How Can Brands Master the Art of Building Social Movements?

So it’s the 21st century, and lots of brands want the public to know that they’re invested in the most powerful social movements of the day — be they environmental, ethical, or cultural. We also know that audience engagement is often the most important element of a successful social media-powered PR campaign. Social@Ogilvy recently conducted a study and published a white paper on the phenomenon, and we had a chance to talk to the firm’s “Global MD” John Bell about its conclusions.

What inspired you to conduct this study?

Our original motivation came from working with major brands on the idea of creating a movement around a major issue that both coincides with business goals and serves the larger social good. The Pepsi Refresh project, for example, not only benefited the company but also the communities that received funding. The “members project” from American Express was similar.

We’ve been designing big social programs for a while, but when considering the word “movement” we asked: how big is big — especially when the idea is centered around a brand?

What were the study’s parameters?

We examined a number of campaigns in four different categories: political (The Obama re-election campaign), social (the Earth Hour campaign), brand promotion (Pepsi Refresh, AmEx’s “Small Business Saturday“) and big entertainment phenomenon (“Gangnam Style”, Justin Bieber).

In order to measure the success of each campaign, we looked at “social actions” in the aggregate: users linking to pages, sharing content socially, watching videos, etc.

We focused on social because it’s a new key ingredient that makes it possible for people across territories to come together in a way that was never possible before. It also significantly lowers the cost of mounting and promoting such campaigns.

What did the most successful campaigns have in common?

The four most common characteristics of successful campaigns were:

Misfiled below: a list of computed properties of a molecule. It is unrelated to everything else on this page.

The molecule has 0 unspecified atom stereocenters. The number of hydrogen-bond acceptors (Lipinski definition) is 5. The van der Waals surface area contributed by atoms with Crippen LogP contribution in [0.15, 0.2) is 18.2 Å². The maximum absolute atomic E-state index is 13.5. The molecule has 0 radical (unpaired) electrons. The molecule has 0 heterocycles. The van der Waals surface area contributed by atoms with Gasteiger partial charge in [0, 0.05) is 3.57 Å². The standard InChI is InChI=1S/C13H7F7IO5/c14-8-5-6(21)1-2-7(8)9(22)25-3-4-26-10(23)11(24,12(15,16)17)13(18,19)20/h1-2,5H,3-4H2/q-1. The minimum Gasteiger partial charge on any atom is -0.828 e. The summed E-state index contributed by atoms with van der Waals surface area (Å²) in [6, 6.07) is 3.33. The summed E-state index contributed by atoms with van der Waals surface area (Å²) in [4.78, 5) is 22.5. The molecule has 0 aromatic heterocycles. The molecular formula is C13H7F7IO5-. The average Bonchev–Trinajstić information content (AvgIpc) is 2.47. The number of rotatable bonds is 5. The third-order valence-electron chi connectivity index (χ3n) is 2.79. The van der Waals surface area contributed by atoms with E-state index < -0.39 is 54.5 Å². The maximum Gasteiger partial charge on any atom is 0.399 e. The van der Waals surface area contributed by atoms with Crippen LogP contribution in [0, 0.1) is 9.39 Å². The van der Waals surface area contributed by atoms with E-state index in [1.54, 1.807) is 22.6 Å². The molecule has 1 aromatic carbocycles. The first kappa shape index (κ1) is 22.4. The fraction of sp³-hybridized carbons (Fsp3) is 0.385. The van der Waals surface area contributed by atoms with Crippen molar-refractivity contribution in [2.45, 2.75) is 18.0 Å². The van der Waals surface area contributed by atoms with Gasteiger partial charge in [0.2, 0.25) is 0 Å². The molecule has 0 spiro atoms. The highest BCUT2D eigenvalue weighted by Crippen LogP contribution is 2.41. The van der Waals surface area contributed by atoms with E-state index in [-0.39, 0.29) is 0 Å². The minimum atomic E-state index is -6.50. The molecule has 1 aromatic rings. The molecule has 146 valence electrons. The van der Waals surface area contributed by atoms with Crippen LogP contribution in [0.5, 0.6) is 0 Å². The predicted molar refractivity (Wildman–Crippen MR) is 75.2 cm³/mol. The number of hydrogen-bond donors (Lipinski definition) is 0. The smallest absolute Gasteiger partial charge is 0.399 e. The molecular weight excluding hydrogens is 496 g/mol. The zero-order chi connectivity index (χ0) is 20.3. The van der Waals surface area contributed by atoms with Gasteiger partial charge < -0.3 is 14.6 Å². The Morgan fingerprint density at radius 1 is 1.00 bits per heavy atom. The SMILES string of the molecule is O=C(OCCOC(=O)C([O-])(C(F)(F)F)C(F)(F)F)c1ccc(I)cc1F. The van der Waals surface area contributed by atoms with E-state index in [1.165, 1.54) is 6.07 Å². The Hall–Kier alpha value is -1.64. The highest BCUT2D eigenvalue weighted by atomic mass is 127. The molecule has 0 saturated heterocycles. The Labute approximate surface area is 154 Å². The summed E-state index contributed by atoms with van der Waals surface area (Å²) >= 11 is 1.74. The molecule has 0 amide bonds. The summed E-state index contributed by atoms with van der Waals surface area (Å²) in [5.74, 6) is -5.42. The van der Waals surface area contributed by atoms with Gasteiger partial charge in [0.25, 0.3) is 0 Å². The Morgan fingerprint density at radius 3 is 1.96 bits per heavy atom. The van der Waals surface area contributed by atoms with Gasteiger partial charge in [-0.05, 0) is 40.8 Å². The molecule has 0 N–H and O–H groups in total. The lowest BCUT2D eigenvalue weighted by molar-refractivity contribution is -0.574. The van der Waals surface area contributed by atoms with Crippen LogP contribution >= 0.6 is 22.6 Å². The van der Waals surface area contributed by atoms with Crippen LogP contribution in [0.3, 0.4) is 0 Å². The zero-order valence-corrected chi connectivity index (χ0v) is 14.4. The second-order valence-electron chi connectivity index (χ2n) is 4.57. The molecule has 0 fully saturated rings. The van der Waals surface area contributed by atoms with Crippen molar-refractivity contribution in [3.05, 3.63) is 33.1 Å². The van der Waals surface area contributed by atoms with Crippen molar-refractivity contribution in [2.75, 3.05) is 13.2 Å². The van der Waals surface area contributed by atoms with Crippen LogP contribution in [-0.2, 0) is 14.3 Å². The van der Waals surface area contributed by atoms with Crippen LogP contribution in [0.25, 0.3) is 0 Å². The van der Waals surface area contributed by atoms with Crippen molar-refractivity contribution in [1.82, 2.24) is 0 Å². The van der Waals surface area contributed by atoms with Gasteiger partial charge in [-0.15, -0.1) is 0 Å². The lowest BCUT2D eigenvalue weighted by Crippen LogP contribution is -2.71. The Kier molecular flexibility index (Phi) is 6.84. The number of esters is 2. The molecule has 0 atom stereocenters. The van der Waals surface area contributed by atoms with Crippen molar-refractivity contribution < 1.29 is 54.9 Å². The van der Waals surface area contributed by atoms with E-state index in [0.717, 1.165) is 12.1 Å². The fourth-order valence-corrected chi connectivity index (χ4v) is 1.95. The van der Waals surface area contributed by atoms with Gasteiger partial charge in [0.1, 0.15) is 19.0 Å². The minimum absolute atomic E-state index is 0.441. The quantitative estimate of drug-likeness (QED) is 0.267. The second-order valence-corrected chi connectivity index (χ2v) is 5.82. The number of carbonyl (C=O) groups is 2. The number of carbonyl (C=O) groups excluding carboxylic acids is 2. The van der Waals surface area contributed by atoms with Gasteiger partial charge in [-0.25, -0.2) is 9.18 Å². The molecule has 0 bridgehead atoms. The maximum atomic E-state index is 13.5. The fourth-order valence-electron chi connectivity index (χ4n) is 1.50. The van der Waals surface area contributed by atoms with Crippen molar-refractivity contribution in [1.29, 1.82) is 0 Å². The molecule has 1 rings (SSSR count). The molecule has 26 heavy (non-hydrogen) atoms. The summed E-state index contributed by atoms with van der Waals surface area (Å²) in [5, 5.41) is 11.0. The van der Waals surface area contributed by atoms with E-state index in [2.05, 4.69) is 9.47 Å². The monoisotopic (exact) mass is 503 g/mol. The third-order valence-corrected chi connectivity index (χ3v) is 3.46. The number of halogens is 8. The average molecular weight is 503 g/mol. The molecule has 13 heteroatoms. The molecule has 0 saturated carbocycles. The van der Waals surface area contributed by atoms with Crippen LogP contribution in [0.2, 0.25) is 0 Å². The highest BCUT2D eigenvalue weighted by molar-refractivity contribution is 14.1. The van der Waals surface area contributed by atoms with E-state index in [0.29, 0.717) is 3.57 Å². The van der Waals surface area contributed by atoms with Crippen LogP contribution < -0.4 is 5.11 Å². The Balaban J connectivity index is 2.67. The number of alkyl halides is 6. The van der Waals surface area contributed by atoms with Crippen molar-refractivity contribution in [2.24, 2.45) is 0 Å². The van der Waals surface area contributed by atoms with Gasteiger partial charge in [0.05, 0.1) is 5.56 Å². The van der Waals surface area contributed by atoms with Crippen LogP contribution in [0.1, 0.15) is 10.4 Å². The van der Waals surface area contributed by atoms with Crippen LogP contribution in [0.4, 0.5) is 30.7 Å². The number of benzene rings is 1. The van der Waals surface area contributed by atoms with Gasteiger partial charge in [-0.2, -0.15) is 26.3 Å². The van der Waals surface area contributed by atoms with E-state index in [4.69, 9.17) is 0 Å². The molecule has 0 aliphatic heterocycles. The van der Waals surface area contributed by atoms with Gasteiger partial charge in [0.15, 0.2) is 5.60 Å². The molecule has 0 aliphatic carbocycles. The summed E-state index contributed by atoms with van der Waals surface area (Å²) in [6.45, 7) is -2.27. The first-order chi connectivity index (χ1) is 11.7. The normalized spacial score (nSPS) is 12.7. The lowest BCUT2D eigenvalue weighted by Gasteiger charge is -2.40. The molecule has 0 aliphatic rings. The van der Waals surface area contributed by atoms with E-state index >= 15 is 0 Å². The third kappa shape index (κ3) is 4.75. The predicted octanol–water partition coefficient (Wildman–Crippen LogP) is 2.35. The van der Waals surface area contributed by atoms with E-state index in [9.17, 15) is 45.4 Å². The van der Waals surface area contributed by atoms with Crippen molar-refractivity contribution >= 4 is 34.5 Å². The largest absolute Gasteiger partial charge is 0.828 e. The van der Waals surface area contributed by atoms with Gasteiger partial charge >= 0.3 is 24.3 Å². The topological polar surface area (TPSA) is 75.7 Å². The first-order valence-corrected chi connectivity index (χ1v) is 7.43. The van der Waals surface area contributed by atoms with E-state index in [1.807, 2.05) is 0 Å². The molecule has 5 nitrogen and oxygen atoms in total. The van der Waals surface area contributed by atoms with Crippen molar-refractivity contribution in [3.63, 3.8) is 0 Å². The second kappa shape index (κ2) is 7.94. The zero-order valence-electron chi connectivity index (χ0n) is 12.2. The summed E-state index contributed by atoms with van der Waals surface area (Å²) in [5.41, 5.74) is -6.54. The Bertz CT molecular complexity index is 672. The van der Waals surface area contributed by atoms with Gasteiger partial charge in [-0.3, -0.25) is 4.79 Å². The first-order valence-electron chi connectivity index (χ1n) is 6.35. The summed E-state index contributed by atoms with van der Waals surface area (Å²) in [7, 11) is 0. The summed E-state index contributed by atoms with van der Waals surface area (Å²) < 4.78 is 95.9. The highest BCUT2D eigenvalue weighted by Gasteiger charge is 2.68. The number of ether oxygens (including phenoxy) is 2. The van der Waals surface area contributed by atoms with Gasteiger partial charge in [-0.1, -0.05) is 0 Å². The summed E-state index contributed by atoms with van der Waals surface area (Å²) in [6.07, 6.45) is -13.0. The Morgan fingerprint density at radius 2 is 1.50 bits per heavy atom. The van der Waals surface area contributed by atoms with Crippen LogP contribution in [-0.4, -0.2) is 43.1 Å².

• A single. laser-like focus on asking people to get involved
  • A sincere, genuine sense of the motivation behind the project
  • Low barriers to entry (no membership fees, requirements, etc.)
  • A commitment to the people and the resources, meaning that whoever managed the campaign made sure to accurately gauge and allocate the time and talent required to make it work.

What were the most influential elements of campaigns in the different categories?

On the political side, paid media was the biggest driver. The size of the Obama for America organization, for example, directly correlates to its influence.

On the opposite side, social movements require truly organic growth rather than big spending. It’s more about convincing people to take action with a compelling DIY-style message.

For brands, it’s also more about paid than earned content. But they’re already more adept at using strategic paid media.

In terms of entertainment, the trends are more unpredictable, but in most cases they’re also based on a strong marketing push. There are two kinds of pop culture breakouts: Bieber (who is very active in social, DIY marketing) and “Gangnam Style” which was a completely unpredictable hit. We included them in the study because, despite the inconsistency, they had very high reach and engagement numbers.

Did the brand projects face more scrutiny from the public?

We didn’t touch on that issue directly, but the fact that there weren’t a ton of examples in the branded category that got huge reflects on two things: the first is public skepticism. It’s hard for brands to pull this off because aligning business needs with legitimate social causes is really hard. Too many brands think they can have a movement that sells a lot of products, and that’s the wrong way to approach it.

The second point: It is hugely difficult if not downright impossible to harness the power of a meme. Marketers are getting craftier at insinuating the organic nature of these campaigns. And it does happen, it’s just not “harnessable”, no matter how hard we try.

Would you like to share any final conclusions?

At the heart of everything is word of mouth and engagement.

The key principle to keep in mind is the application of what we call “behavioral triggers” (like buttons, calls to action, etc.) that truly compel the audience to engage. These are well known but not really understood at the moment, but we can say that brands that are really sharp about embedding those triggers will always do better. When we have a client that aspires to make something grow organically or “astronomically”, we can design a program using behavioral triggers to spark high levels of sharing or word of mouth. Whether the campaign becomes a runaway hit, however, is anyone’s call.

PR pros: have you worked on similar projects? Does your experience sync with the findings of the Ogilvy study?